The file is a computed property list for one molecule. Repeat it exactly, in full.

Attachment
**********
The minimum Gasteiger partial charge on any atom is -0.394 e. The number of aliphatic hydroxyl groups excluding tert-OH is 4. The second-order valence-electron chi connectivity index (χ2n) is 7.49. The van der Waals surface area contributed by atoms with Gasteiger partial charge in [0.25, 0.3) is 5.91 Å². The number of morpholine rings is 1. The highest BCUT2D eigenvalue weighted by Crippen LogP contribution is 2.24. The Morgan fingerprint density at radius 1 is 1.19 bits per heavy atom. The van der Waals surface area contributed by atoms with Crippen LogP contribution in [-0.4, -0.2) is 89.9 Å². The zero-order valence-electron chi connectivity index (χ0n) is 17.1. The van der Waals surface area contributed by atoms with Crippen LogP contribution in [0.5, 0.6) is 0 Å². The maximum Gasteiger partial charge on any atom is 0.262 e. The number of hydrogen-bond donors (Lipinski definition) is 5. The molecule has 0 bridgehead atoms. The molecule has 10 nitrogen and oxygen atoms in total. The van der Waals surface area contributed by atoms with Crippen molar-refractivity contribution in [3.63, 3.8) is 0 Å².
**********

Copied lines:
The minimum Gasteiger partial charge on any atom is -0.394 e. The number of aliphatic hydroxyl groups excluding tert-OH is 4. The second-order valence-electron chi connectivity index (χ2n) is 7.49. The van der Waals surface area contributed by atoms with Gasteiger partial charge in [0.25, 0.3) is 5.91 Å². The number of morpholine rings is 1. The highest BCUT2D eigenvalue weighted by Crippen LogP contribution is 2.24. The Morgan fingerprint density at radius 1 is 1.19 bits per heavy atom. The van der Waals surface area contributed by atoms with Crippen LogP contribution in [-0.4, -0.2) is 89.9 Å². The zero-order valence-electron chi connectivity index (χ0n) is 17.1. The van der Waals surface area contributed by atoms with Crippen LogP contribution in [0.5, 0.6) is 0 Å². The maximum Gasteiger partial charge on any atom is 0.262 e. The number of hydrogen-bond donors (Lipinski definition) is 5. The molecule has 0 bridgehead atoms. The molecule has 10 nitrogen and oxygen atoms in total. The van der Waals surface area contributed by atoms with Crippen molar-refractivity contribution in [3.63, 3.8) is 0 Å².